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5 Ways to Refurbish Vintage Furnishings

Save money by turning timeworn objects into beautiful decor.
by Barbara Jacksier


Storage items are essential to any cabin, but large, simplistic pieces can easily serve in a display capacity as well. A lighter color keeps this hutch from overpowering the room while artfully showcasing the owner's bath items. Potted plants add to the distressed vintage furniture's earthy appearance. Credit: J.K. Lawrence photo

You’ve calculated the price of the land, the materials and the builder for your dream cabin, and put some money aside for unanticipated costs. Nothing will surprise you, right? Wrong. Even if you’ve paid meticulous attention to the math, you may have overlooked one very important expense — the interior furnishings.

Solution: Reusing your old home furnishings is frugal and helps you create a casual ambience that’s easy to maintain. These affordable recycling suggestions will help you sidestep sticker shock.

Take Stock
Tour your current home with a pencil and paper, a tablet computer, a smart phone or a camera, and record each seating option, storage unit, table and bench. Don’t forget items that reside on your porch or are hidden in a shed or barn either.

Determine what each serviceable piece needs to make it worthy of reuse. Would a slipcover, a fresh coat of paint, or stripping and re-staining do the trick? For example, a slightly beaten-up old trunk that’s no longer needed for storage might become an unconventional coffee table.

Prep School
Inspect each piece for loose joints, broken parts and other defects. Remove old finishes, and sand items you plan to repaint or stain, as years of dusting and cleaning products leave residues that prevent new paint from properly adhering to previously painted surfaces.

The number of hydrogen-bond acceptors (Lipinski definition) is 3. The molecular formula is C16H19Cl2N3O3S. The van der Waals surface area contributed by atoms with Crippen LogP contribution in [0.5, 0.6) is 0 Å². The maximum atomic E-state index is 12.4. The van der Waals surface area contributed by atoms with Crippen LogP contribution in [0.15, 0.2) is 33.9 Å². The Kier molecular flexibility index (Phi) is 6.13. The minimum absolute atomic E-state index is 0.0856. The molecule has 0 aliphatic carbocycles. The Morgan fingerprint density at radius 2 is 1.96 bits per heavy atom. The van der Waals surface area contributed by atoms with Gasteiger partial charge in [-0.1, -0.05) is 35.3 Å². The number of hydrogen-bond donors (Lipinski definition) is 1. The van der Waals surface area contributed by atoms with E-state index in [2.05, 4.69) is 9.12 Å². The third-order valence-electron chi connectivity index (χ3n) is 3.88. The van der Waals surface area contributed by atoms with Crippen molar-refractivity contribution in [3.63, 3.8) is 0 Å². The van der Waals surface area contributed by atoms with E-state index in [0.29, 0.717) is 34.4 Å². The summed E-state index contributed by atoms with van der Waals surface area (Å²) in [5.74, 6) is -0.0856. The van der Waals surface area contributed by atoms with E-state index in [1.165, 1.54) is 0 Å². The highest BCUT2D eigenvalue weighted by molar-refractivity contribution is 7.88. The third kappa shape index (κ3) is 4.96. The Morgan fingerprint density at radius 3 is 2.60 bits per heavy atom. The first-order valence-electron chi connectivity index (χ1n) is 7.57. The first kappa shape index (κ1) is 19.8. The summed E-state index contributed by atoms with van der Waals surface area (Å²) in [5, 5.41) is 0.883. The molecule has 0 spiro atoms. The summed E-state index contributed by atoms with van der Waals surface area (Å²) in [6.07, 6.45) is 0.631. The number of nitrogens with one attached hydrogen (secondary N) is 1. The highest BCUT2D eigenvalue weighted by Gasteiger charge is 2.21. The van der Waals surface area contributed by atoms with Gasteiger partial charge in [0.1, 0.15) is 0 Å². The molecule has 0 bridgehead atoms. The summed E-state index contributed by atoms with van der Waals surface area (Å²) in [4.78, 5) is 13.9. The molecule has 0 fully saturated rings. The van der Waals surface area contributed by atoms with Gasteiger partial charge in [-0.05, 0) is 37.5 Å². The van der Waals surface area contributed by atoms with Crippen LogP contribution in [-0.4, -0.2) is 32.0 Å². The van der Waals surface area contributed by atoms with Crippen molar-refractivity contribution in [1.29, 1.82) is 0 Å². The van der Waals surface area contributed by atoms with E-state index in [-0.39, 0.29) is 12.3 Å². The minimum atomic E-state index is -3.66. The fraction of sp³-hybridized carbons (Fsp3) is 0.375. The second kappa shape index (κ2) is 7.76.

Once the piece is primed for its upgrade, try one of these five suggestions for different furniture items you might refurbish.


Wood is an easy medium to manipulate if the piece is still in good condition. Faux finishes can rightfully update and antiquate your furniture to appeal to you cabin's aesthetic. Appliques can also add texture to an otherwise standard item. Credit: Cindy Thiede photo

1. Color Coating: A fresh coat of paint is usually the quickest, least-expensive way to give timeworn furnishings a new lease on life. To create a woodsy bedroom suite for your cabin, paint mismatched chests that currently reside in several different rooms in one or two natural shades of gold, green or brown. If you prefer contrasting colorful log cabin decor, choose a soft white, or your favorite bold and bright colors. For a long-lasting finish, allow the paint to dry thoroughly, and add a top coat of clear sealer or natural paste wax. Create an aged or distressed appearance by roughly sanding corners or small flat areas to expose a bit of bare wood before applying the top coat.

2. Easy Add-Ons: Wood appliques can cover small gouges or add dimension to plain tables, headboards and other flat surfaces. (Note: For very deep gouges, the applique may not have enough surface area to adhere properly. In this situation, it’s best to use wood filler first to create a larger surface.) To apply, sand the area where the applique will be placed, then use a quick-setting glue to attach the motifs. When dry, apply primer and paint.

3. Rustic Illusions: Faux finishing can refurbish wood and metal home goods to match trends in rustic furniture. Imagine a plain cupboard or desk painted so that it appears to be crafted of white birch, bird’s-eye maple or barn siding. The necessary glazing mediums and specialty brushes, along with instructional videos, can be found online.

4. Fabric Fix-Its: Rambunctious pets, careless kids, sunlight and spills take a toll on upholstered furniture. Before getting rid of your current sofas and chairs, try lifting stains with a heavy-duty spot cleaner. A loose-fitting slipcover is often a good investment to cover up torn or severely faded upholstery. Investigate the back and undersides of couches and chair seat inserts for pieces of useable fabric that can be recycled into accent pillows or patchwork coverlets.

5. Creative Recycling: Take a fresh look at your accessories. Repurposing what you already own can be as simple as grouping several ottomans together into a modular coffee table, turning a retired window shutter on its side to form an awning above a bed, or using a metal floor grate as a pot rack in your kitchen.

Published in Country's Best Cabins
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One Response

  1. 34 years living in and appropriately furnishing an 1896 Victorian farmhouse meant most of it fit perfectly well into a rustic log home. The white wicker got a coat of sage green paint and more muted cushions and look great on the porch. The red velvet heart back Victorian side chair did stay with the old home but everything else is oak or primitive walnut. A twig table and a pie safe were the only additions. I was lucky to have collected for so long.

    Sharon SceperJanuary 24, 2013 @ 7:06 pmReply

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